Abby gets x-rayed, in one of the many parallel scenes to "The Exorcist."

The contrast between old Abby and new Abby couldn’t be sharper, because she’s deliberately introduced as a church-going goody two-shoes. The dialogue takes pains to make sure the audience understands that:

Emmett: Hey, Momma. Did you know that Abby got her certificate for marriage counselor?
Momma Potter: Oh, really? On top of the youth program and working with the junior choir?
Abby: Oh, Momma, stop it, now you’re gonna make me too proud!

In one of the funniest moments, Abby is counseling a young married couple when her voice suddenly deepens – “All men are not created equal. Better make sure what he’s got first!” – and she rips her shirt open to flash them. During one of her husband Emmett’s sermons, she starts coughing and gagging, and is escorted out back, where she starts throwing people around with Hulk-like strength. Emmett’s efforts to control her usually end with objects flying about and people being flung into corners. She’s hospitalized and x-rayed just as Linda Blair was, then breaks out of the hospital in a rampage. Emmett’s father arrives, but is unable to stop her, and she heads out to downtown Louisville for a night of drinking, dancing, and seducing church boys. While Emmett, in pursuit, commandeers an old lady’s car, Bishop Williams summons Abby’s cop brother Cass and tells him, “There are hostile forces…and they have to be eliminated tonight, or she’ll die.” We know that the bishop is the man for the job, because some dialogue at the beginning of the film read us his credentials:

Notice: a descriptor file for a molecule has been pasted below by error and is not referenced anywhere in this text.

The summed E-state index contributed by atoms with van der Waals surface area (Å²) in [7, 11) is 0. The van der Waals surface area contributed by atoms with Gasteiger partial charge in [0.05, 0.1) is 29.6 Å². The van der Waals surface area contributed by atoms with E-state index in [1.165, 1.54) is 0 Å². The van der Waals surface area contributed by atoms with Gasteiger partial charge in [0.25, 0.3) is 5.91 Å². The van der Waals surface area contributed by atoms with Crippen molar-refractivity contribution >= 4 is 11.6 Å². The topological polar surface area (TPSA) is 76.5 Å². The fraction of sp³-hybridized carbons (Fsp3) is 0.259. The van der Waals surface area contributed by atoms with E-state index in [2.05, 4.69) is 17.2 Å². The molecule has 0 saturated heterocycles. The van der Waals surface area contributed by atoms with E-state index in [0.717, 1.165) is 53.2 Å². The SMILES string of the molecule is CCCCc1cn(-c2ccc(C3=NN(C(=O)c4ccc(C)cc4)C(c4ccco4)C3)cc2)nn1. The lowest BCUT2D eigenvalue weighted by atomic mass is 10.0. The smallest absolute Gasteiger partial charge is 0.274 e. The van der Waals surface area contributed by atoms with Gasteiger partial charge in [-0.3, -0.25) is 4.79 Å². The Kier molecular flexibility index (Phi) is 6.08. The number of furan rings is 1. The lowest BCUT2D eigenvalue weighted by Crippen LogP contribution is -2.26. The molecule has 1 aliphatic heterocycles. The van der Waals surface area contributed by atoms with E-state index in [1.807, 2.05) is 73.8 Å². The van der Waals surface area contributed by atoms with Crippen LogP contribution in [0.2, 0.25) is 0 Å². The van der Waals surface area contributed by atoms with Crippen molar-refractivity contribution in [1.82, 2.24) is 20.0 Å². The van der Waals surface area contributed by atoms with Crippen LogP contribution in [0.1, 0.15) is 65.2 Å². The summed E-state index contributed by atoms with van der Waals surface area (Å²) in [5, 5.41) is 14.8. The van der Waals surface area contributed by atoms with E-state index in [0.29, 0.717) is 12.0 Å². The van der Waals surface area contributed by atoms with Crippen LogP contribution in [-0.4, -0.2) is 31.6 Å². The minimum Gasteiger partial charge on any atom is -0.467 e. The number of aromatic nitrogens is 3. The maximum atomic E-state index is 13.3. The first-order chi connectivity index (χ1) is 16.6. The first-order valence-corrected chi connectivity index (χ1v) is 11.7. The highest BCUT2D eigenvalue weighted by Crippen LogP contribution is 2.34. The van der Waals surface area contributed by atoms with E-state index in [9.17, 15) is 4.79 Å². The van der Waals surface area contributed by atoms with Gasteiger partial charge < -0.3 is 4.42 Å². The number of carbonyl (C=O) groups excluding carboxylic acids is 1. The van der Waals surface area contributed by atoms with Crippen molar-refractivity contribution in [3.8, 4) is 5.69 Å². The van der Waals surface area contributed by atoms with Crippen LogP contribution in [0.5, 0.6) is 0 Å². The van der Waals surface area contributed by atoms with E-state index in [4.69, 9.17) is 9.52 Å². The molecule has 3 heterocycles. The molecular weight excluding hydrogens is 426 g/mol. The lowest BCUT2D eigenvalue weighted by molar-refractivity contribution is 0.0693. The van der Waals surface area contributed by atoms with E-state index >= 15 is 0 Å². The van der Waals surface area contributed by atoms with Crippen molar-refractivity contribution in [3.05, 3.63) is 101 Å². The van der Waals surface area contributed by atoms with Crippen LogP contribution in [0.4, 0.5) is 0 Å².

Bishop Williams: I’ve been researching the Yoruba religion in Nigeria for several years now, and I’m just beginning to realize how little I know about it.
Student: Oh, come on now, I mean honestly, how can a man with your intellect, your background, you know, a worldwide traveler, an archaeologist, a humanitarian with a doctorate in Theology, with a PhD…
Bishop: Ben, it’s getting a little thick and heavy. You know, I’m beginning to think that you’ve spent most of your time researching me!

One of the "subliminal" images of the demon.

At a downtown bar with a disco ball and a number of characters who look like pimps, Abby picks up pious young friend-of-the-family Russell (Elliott Moffitt) and screws him to death in a limousine…I presume, since we just see the limo rocking back and forth while sulfurous smoke billows out the windows. Her attempt to do the same with every man in the tavern is interrupted by Emmett, whom Abby has pinned to the bar by her new lackeys: “Let’s play ‘Strip the Preacher’!” she screams. His rescue by Cass triggers a bar fight, and Abby tearing her way through the crowd until the place is emptied out, setting the stage for the film’s long-awaited, appropriately boozy exorcism scene. Bishop Williams dons some traditional Yoruba garb and urges Cass and Emmett not to listen to the demon’s lies. You know the drill. Eshu takes on Abby’s voice and pleads for Emmett to help her; the demon and the exorcist have a verbal showdown (he challenges her linguistic skills); white goo dribbles out from her lips. Smoke and fire erupt at the climactic moment, and a smoldering disco ball turns into a wrecking ball, helping smash the bar to pieces. The film is really just another in a line of blaxploitation takes on horror subgenres, not much different from Blacula or Blackenstein (1973). The only difference is this one was riffing on a copyrighted property. To quote Emmett, “Abby, whatever possessed you to do a thing like that?”